Women with endometriosis have an increased number of macrophages in their bodies, particularly in their pelvic cavity and fallopian tubes. Consequently, the macrophages are able to consume and destroy larger numbers of sperm than normally occurs, reducing the number of sperm available for fertilization of the ovum.

Auto-immune response

Some women with endometriosis develop an abnormal immune response against their endometrial implants. It is thought that the immune system of these women for some, as yet unknown, reason thinks that the implants are foreign material and therefore begins to produce antibodies against them in an attempt to destroy them. The immune system also perceives the normal endometrium in the uterus as being foreign material and therefore produces antibodies against it as well in an attempt to destroy it. If the immune reaction is strong enough the antibodies produced in the uterine endometrium may prevent implantation of the fertilized ovum.



Monday, March 23rd, 2009

Additive effects. In 40 per cent of infertile couples there may be more than one factor affecting fertility. The individual factors may not necessarily make pregnancy absolutely impossible, but having more than one factor will make it less likely. For instance, if a woman has some partial blockage to her tubes, and her partner has a lowish sperm count, they may have quite a bit of difficulty getting pregnant, and present for investigation of their fertility. If the same woman had a different partner, with a normal sperm count, she may have had less trouble becoming pregnant, and might never have had her fertility investigated. The man with the lowish sperm count may have no trouble with a different partner, too; a woman who has perfectly normal tubes may get pregnant despite her partner’s relatively low sperm count.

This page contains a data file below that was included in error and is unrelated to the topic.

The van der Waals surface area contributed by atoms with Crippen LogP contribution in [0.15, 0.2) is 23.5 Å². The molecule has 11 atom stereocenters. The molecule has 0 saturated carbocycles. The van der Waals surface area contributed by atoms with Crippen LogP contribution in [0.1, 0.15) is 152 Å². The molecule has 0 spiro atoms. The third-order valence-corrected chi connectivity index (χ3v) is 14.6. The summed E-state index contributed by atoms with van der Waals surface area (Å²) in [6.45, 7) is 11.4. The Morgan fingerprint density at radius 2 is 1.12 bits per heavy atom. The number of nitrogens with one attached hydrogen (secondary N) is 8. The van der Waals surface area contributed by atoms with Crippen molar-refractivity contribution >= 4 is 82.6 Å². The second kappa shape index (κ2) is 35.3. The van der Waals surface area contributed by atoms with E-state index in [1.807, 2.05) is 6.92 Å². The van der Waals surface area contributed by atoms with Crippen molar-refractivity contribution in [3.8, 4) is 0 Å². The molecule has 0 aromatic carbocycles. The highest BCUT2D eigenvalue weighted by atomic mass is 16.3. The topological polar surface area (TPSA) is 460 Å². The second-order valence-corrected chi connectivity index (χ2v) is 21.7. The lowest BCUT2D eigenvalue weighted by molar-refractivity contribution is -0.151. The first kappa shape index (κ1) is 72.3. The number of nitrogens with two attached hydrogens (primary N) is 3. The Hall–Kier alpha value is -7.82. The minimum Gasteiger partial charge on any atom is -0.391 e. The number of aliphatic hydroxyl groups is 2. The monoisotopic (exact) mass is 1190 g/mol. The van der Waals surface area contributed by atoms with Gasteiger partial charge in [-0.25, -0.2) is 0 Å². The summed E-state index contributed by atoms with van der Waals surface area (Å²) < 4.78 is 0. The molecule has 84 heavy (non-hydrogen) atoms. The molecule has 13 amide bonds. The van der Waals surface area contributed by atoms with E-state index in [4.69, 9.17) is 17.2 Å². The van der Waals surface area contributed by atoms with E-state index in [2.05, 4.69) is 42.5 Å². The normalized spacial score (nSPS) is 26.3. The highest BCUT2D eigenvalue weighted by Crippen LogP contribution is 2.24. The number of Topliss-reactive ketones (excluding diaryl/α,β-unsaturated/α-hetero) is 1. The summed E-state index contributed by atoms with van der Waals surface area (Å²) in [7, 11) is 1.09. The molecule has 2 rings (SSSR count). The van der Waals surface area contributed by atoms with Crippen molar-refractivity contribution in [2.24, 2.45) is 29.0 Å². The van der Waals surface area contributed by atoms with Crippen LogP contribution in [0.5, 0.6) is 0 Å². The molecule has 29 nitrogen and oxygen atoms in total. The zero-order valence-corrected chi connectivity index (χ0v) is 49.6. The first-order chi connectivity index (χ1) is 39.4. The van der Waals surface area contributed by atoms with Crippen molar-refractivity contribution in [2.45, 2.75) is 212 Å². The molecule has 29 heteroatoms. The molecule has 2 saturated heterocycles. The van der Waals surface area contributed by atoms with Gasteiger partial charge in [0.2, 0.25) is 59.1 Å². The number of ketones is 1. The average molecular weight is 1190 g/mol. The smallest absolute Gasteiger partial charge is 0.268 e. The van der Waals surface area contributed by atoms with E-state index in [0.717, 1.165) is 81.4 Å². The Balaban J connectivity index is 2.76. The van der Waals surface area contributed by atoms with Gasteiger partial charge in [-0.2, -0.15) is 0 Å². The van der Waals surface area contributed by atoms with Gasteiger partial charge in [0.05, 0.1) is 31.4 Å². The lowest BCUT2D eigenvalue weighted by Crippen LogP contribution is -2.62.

The psychological. Some people will nor conceive, and will never be able to be given a satisfactory physical, medical explanation, like a blocked tube or something tangible like that. It is the intangible bit that is harder to measure, and to treat. Psychological factors are known to play an important part in fertility. Many people will be able to recount stories of couples who had undergone ‘thousands of tests’, and been seen by ‘hundreds of doctors’, and just when they had put their names down to adopt a baby, they miraculously fell pregnant. Perhaps the added stress of wanting something so much, and trying so hard, can work in the opposite direction and disturb fertility. The hypothalamus and pituitary gland are areas of the brain involved in fertility, and are susceptible to stress.